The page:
And no, this is not sarcasm.

          Reply
  12. Anon, just a small reply to show that you are wrong….
    please pass by my work one day to show you how i can BUY the Bureau Veritas Guy when he is doing the Inspection.
    Reputation my ass, you are in Lebanon dear.

    Reply
    • Jamil If you’re talking about mentalities and professionalism of individuals, many can be “bought” especially in a fluctuating market such as the Lebanese one and I do agree on that statement.
      I was discussion a broader corporate level process that you completely missed apparently, and as long as end-users such as yourself believe they can buy their way into excellence the country isn’t going anywhere sadly.

      Regards,

      Reply
  13. This article is very unreasonable, yet non scientific, you have no facts to revoke what was done by the ministry of health. Your are questioning doctors, labs, hospitals without any number fo statistical test to prove anything. So please, even though we know there is corruption/bad management in this country don’t place comments when a right cause is invoked against the big restaurants/food suppliers governing the food markets. Don’t question labs unless you have proofs this is science man you fight it with science and not empty words, based on a feelings you got when you were waking around. So for the first time respect what is said and without pragmatic answer, keep your comments for yourself. Sorry for being rude.

    Reply
  14. I’m glad you’re admitting since you’re a medical student you have this know it all attitude (as per your own saying), which unfortunately was not valid in this article, domage.. yet Peekaboo i’m a red cross volunteer, yeah the one who gets you business.
    Unbelievable what few bucks can do, take some rest champ, you missed this one big time, i would advise you to start some disaster management for your own blog.
    Bon Appetit!

    Reply
    • I was actually referring to you, but it’s okay, I didn’t have my hopes about you getting it anyway.

      I’m amused you think I’m getting paid. Think that all you want, it’ll just keep on amusing me. At least I still haven’t made you out to be a “<3 Faour" person.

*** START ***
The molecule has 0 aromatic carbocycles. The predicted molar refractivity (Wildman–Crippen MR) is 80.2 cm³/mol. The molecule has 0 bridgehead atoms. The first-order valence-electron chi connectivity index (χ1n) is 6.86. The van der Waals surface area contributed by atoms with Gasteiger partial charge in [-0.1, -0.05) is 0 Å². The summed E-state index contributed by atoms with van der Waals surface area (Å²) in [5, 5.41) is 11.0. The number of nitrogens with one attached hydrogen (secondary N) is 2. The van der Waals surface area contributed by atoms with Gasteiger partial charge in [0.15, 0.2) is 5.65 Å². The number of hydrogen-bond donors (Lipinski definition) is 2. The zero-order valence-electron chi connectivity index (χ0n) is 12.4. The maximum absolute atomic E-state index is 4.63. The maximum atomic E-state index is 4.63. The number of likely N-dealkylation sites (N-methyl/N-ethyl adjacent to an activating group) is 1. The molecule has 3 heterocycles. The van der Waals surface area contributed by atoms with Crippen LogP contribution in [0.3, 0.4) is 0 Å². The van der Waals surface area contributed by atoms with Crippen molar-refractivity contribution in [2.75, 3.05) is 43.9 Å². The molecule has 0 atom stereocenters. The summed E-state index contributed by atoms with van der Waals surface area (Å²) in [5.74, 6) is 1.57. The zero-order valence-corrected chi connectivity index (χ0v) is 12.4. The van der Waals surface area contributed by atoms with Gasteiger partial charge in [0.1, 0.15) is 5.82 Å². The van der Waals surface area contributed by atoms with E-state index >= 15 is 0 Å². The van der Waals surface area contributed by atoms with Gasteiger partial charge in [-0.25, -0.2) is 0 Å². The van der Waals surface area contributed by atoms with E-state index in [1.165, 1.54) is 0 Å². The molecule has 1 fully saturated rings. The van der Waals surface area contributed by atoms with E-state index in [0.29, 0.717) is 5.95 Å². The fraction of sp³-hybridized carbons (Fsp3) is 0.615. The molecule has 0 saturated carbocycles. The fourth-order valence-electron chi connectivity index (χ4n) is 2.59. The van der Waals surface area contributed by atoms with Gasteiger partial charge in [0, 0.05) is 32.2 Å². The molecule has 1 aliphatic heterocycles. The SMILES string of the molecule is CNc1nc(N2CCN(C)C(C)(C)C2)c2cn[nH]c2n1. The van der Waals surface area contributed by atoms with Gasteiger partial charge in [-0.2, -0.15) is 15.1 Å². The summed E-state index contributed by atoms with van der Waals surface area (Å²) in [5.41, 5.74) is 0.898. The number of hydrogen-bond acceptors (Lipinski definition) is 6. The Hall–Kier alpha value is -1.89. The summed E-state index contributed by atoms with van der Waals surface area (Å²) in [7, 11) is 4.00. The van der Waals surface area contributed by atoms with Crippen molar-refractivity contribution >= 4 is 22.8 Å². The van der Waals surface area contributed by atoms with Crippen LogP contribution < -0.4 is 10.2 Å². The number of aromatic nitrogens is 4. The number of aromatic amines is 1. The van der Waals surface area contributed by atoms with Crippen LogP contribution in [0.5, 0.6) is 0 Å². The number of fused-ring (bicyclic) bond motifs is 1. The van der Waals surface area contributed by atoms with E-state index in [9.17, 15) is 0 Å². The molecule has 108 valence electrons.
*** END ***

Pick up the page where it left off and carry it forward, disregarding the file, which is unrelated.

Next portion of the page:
It's interesting that asking a few very valid questions can elicit a "you've been bought" response. Goes to show how wide some people's maturity spans.

      Reply
  15. ISO certification does not always mean good quality. If you research it well, it does not focus on the quality planning and improvement, as it does focus on the quality assurance. Obtaining the ISO focuses on paperwork and regulations rather than applying the true procedures and tools of quality control.
    Many companies with the ISO certification do not meet the quality standards. So bragging about it will not help these restaurants. They have in fact crossed some quality limits, and thus are not taking any regard concerning the customer’s health.
    Minister Faour actually pointed out what most of (if not all) the precedent ministers “failed” to do in this corrupted country. Let’s give him credit for that, and spread some awareness.

    Reply
  16. From the title i was expecting an article that details how the procedure used is irrelevant, or the tests used inconclusive. Instead i am wasting my time on a subjective article filled with argumentative fallacies and that brings no useful data to the table. Even your responses to comments are empty of supportive data, your arguments are mostly ad-hominem, with some attempts of appeal to authority (and not the finest of authorities i would say). I am disappointed.